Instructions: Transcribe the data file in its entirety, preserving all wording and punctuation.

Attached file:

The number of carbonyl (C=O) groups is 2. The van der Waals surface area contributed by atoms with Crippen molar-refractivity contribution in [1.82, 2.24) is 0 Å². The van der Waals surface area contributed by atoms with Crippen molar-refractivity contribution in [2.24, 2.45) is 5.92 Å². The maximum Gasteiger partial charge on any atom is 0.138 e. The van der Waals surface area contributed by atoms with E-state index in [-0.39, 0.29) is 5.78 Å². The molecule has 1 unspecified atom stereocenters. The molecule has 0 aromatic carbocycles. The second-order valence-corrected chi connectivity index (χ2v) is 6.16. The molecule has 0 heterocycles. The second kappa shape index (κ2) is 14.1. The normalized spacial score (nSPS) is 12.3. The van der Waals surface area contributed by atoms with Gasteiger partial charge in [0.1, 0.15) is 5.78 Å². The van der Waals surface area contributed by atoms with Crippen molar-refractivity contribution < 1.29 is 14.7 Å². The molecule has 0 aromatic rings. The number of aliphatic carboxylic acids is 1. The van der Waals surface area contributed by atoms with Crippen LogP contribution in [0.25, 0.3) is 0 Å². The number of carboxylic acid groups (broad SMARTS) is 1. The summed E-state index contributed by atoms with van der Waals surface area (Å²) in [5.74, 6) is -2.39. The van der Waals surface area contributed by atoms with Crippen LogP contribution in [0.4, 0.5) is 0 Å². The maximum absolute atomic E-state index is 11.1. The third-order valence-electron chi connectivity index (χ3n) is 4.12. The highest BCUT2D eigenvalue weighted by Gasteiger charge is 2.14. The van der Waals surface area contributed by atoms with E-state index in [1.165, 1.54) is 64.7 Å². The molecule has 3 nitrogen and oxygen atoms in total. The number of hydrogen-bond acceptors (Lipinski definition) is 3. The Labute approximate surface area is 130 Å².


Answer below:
The number of carbonyl (C=O) groups is 2. The van der Waals surface area contributed by atoms with Crippen molar-refractivity contribution in [1.82, 2.24) is 0 Å². The van der Waals surface area contributed by atoms with Crippen molar-refractivity contribution in [2.24, 2.45) is 5.92 Å². The maximum Gasteiger partial charge on any atom is 0.138 e. The van der Waals surface area contributed by atoms with E-state index in [-0.39, 0.29) is 5.78 Å². The molecule has 1 unspecified atom stereocenters. The molecule has 0 aromatic carbocycles. The second-order valence-corrected chi connectivity index (χ2v) is 6.16. The molecule has 0 heterocycles. The second kappa shape index (κ2) is 14.1. The normalized spacial score (nSPS) is 12.3. The van der Waals surface area contributed by atoms with Gasteiger partial charge in [0.1, 0.15) is 5.78 Å². The van der Waals surface area contributed by atoms with Crippen molar-refractivity contribution < 1.29 is 14.7 Å². The molecule has 0 aromatic rings. The number of aliphatic carboxylic acids is 1. The van der Waals surface area contributed by atoms with Crippen LogP contribution in [0.25, 0.3) is 0 Å². The number of carboxylic acid groups (broad SMARTS) is 1. The summed E-state index contributed by atoms with van der Waals surface area (Å²) in [5.74, 6) is -2.39. The van der Waals surface area contributed by atoms with Crippen LogP contribution in [0.4, 0.5) is 0 Å². The maximum absolute atomic E-state index is 11.1. The third-order valence-electron chi connectivity index (χ3n) is 4.12. The highest BCUT2D eigenvalue weighted by Gasteiger charge is 2.14. The van der Waals surface area contributed by atoms with E-state index in [1.165, 1.54) is 64.7 Å². The molecule has 3 nitrogen and oxygen atoms in total. The number of hydrogen-bond acceptors (Lipinski definition) is 3. The Labute approximate surface area is 130 Å².